Romancing The War

War re-enactment is a popular way for us Americans to remember our history…..down here where I live it is Civil War re-enactment……every year we have the weekend of reliving the famous battle of the Mississippi Coast….the problem is it is all made up there was NO famous or otherwise battle of the Mississippi Coast…..but yet the locals romanticize the death and destruction of the Civil War.

My question is….WHY?

In his book The Red and the BlueSteve Kornacki offers an illuminating and concise history of the birth of contemporary political tribalism in the United States, tracing its origins back to the 1990s in the defining political contest between then U.S. President Bill Clinton and the Republican Speaker of the House, Newt Gingrich. In retrospect, cast in a Long Edwardian Summer nostalgia, followed by the attacks of September 11 and the ensuing war on terror, the 1990s were indeed a time of political turmoil in the U.S. that periodically discharged into acts of political violence and terrorism, culminating in the Centennial Olympic Park and Oklahoma City bombings. Although political tribalism was not the direct cause of these acts of domestic terrorism, commentators at the time noted the poisoned political climate made such violent manifestations at least more likely.

Curiously, the rise of political tribalism in the 1990s, similar to the 1960s, coincided with a general rise in interest in the U.S. Civil War, America’s bloodiest and most costly political conflict. Since its conclusion in April 1865, the Civil War, cloaked in Lost Cause mythology, has inspired anti-federal government and white supremacist ideology like that of William Luther Pierce, a fierce defender of the antebellum South and the author of the dystopian racist novel The Turner Diaries, which inspired the Oklahoma City bomber, Timothy McVeigh. The depiction of the Civil War in print and film in the late 1980s and early 1990s appealed much more to the broader masses than it had in prior times.

https://www.realcleardefense.com/articles/2018/12/07/how_romanticization_of_the_us_civil_war_whitewashes_political_violence_114009.html

I wish I could give a good reason why adults want to play war……but I got nothing.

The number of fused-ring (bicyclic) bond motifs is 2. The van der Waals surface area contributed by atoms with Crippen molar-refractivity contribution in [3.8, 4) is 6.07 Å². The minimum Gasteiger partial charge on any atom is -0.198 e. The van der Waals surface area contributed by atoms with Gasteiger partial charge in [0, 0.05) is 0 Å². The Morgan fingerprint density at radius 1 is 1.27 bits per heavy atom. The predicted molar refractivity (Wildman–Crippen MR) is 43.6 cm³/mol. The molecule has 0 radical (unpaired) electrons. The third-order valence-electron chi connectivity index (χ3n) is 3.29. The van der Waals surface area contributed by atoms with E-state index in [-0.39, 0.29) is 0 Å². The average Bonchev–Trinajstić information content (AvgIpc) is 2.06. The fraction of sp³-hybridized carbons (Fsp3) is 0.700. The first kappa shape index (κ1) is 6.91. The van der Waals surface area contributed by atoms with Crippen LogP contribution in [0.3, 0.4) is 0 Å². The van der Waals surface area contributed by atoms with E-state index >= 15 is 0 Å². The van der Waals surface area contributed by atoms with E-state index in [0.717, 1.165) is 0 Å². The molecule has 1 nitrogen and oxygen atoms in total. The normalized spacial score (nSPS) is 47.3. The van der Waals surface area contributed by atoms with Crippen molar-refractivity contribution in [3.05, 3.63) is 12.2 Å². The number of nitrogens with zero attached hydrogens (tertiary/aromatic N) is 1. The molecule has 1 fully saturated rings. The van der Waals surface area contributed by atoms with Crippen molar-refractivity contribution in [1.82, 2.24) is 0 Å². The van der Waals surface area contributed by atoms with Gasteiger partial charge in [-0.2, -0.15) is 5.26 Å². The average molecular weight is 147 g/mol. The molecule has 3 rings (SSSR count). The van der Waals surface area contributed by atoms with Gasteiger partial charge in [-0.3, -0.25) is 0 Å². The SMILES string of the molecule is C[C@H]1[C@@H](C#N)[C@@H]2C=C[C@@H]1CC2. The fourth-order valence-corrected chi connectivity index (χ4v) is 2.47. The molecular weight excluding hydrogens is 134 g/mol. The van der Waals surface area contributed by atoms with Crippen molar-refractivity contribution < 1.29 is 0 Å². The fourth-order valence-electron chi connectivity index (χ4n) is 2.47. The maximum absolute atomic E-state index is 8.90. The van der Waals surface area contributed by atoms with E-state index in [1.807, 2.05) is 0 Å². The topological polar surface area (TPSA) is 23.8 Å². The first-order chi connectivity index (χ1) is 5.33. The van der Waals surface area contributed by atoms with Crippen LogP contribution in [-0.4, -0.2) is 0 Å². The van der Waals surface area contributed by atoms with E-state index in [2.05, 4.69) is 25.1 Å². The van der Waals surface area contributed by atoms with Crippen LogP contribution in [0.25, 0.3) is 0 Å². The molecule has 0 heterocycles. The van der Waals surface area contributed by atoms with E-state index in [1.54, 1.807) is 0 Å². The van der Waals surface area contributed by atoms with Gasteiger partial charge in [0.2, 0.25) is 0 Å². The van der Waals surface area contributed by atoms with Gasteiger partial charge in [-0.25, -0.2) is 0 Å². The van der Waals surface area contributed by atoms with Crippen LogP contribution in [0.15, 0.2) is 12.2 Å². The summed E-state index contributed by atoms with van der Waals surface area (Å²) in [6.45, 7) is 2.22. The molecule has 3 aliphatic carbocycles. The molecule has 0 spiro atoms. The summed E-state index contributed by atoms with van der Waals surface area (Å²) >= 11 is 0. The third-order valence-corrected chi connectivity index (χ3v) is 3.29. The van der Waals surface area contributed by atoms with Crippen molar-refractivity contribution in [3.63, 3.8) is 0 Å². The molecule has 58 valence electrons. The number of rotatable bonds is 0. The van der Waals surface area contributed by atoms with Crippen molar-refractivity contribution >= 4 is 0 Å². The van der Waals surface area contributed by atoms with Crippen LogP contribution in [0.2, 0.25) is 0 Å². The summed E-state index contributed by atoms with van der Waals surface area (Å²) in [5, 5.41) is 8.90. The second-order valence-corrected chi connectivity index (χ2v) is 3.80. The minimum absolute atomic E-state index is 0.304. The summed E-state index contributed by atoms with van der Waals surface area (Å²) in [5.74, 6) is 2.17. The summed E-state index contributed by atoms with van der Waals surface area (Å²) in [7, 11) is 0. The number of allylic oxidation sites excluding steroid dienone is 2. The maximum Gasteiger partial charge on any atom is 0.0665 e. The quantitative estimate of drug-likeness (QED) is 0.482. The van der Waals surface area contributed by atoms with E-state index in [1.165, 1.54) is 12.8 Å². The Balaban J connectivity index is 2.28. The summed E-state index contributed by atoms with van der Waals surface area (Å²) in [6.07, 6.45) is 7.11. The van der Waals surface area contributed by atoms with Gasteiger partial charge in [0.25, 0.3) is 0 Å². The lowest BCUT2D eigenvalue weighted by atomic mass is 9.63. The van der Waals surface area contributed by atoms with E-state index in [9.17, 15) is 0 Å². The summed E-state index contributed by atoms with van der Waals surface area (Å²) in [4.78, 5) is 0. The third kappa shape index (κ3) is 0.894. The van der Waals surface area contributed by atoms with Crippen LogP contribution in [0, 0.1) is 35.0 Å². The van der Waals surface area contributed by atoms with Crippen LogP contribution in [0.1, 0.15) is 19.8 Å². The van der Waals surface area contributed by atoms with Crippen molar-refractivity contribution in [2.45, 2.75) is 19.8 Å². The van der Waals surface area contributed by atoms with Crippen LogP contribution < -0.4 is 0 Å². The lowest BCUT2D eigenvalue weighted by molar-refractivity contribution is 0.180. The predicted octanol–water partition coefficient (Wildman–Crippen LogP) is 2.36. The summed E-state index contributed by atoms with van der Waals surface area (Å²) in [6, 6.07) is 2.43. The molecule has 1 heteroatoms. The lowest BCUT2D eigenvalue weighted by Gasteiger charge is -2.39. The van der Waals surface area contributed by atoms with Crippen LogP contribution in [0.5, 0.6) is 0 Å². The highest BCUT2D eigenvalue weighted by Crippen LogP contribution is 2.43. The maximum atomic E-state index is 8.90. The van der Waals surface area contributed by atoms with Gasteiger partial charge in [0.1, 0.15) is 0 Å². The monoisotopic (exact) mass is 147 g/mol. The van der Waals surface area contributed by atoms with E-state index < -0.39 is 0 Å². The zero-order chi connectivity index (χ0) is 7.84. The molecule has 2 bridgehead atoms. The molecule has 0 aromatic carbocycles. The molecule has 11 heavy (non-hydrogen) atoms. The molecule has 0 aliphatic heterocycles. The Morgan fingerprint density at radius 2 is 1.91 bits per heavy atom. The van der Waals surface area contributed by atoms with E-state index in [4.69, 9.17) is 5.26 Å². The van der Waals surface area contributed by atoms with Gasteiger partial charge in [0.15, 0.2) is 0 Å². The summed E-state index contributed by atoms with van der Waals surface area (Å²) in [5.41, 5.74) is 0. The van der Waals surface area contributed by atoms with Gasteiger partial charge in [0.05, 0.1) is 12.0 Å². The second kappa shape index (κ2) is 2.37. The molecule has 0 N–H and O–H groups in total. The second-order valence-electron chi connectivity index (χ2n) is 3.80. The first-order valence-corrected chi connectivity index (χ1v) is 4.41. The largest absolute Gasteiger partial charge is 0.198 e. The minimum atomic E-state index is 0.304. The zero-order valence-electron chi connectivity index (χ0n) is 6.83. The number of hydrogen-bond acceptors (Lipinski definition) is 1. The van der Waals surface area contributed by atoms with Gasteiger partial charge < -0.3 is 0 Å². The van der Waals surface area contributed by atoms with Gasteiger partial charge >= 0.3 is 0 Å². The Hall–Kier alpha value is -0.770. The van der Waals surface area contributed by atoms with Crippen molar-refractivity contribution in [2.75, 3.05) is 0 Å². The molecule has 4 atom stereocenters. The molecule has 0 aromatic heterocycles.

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9 thoughts on “Romancing The War

  1. Over here, we have many keen reenactors. Everything from medieval knights in armour, to our own English Civil War, The Napoleonic Wars, and even the US Civil War. They don’t stop in the 1860s, as WW2 has its fans as well. Some are useful to show history, others merely income generation for special events at tourist sites.
    I once went all the way to Belgium, to watch a reconstruction of the Battle Of Waterloo staged on the real battlefield. But there were nowhere near enough ‘soldiers’, few artillery pieces, and a smattering of cavalry. It was rather sad.
    Best wishes, Pete.

  2. Fighting to defend our group against predators and other groups/tribes is part of our DNA. That is why sports and favorite teams are so popular. I am still amazed at the animosity between college over their football rivalry. It gets to the point of being unwholesome or past that point.

      1. Now that you mention it I read something to that effect recently. Look forward to your summary and a reference or link. Not being in our DNA would be good news.

  3. I do have great difficulty with reenactment. Certainly with the ones that have WWII as their POI.
    It makes a war, a battle a sort of an experience without the cruelty, distraction, procecution, bombing etc. a war, a battle is.
    As my father was still 15 as WWII begun and my mother was just 17, brought to us, their children, all born after WWII, war and all what it is

    1. on a very personal level.
      I know they have known great fear, many hardships, great uncertainty, hunger destruction.

      Reenactments do make war a game.
      That’s why I don’t like games that take WWII, or wars in general, as something for a game.

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